Fehr and players

Players need to ask themselves: Is it worth it?

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Even after the NHL canceled all games through November, NHLPA chief Donald Fehr maintained it makes sense for the players to hold out for a better deal from the owners.

“It’s a five-or-six-or-seven-year agreement,” Fehr told the StarTribune Monday. “Also, look at what’s on the table [from the owners], there’s a lot more that’s on the table in addition to just player share. They’re saying the things players got in the last agreement in return for the 24 percent rollback [and salary cap], they have to take it back. [The players] lose ground in salary arbitration, they lose ground in free agency, lose ground in the entry-level system, contracts are limited in all kinds of ways that make them much less secure.”

However, when asked if it would make sense to lose an entire season of salary – in 2011-12, total player compensation was $1.873 billion – Fehr would only say that the league stands to lose an entire season of revenue, too.

The counter-argument is that an NHL franchise isn’t an NHL player. The first has an indefinite life span and a value that’s determined by the expectation of future revenues; the other has an average career length of four to five seasons and a value that falls to zero once that career is over.

In September, Mike Modano reflected on the season the players lost due to the 2004-05 lockout.

“At some point, we were sold a bill of goods,” Modano told ESPN. “Everybody was buying it. Everybody thought, ‘Let’s not let each other down. Let’s do it for the future of the game. Blah, blah, blah.’ You’re only in the game so long.”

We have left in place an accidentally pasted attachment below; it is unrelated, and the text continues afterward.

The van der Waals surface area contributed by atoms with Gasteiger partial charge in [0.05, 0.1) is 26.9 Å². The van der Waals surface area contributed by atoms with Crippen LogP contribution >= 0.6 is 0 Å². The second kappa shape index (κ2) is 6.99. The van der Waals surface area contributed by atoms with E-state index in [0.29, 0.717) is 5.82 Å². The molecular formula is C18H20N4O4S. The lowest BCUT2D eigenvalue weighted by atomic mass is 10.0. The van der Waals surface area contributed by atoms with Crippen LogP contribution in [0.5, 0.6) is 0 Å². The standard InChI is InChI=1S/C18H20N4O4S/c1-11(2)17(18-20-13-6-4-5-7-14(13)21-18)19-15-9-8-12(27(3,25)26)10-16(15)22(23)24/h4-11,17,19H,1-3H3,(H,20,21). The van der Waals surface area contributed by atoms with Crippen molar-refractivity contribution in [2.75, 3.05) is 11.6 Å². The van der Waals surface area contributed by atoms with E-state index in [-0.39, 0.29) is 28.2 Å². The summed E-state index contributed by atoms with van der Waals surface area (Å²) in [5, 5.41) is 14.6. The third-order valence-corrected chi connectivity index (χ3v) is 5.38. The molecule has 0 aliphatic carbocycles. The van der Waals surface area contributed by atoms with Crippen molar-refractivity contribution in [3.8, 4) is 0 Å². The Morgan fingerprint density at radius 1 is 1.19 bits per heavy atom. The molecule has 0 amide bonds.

And he wasn’t the only one to look back in regret.

Last November, Dave Andreychuk advised locked out NBA players to get a deal done as soon as possible: “In the end, it will be worse.”

Last October, Bill Guerin concluded: “Burning a year was ridiculous.”

So is Fehr doing the players a disservice by advising they hold out for a better deal that he’s not even guaranteed to deliver? Sure, the NHLPA – which like an NHL franchise has an indefinite life span – may be stronger in the long run by standing up to the owners today, but if you’re a current player, how much are you willing to sacrifice for the future of the cause?

Only the players can answer those questions. Perhaps money isn’t the root cause of their dispute with the NHL. Maybe it’s more about pride and fairness. Nobody likes to be extorted, even if paying the ransom is preferable on a non-emotional level to the alternative.

Fehr said he reminds the players “a negotiation is a process of constant reevaluation.”

So, do they stay the course?

Or, is it time to…reevaluate?

Video: Canucks escape Arizona with another win for the moms

at Pepsi Center on February 9, 2016 in Denver, Colorado.
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With their mothers traveling on the road trip — Matt Bartkowski‘s mom, Beth, has become a cult hero in Vancouver after another priceless media interview — the Canucks took back-to-back wins, moving them right back into the thick of the playoff fight in the Western Conference.

After beating the Colorado Avalanche on Tuesday, the Canucks held on for the 2-1 victory in Arizona on Wednesday, despite being without Brandon Sutter (broken jaw), Alex Edler (broken fibula) and Derek Dorsett, who was scratched from the lineup due to illness, as per Sportsnet’s Dan Murphy.

It was only a few days ago, following a home loss to the Calgary Flames, that it felt like the Canucks’ playoff hopes were essentially dashed. They fielded their healthiest lineup in months and couldn’t score and couldn’t win.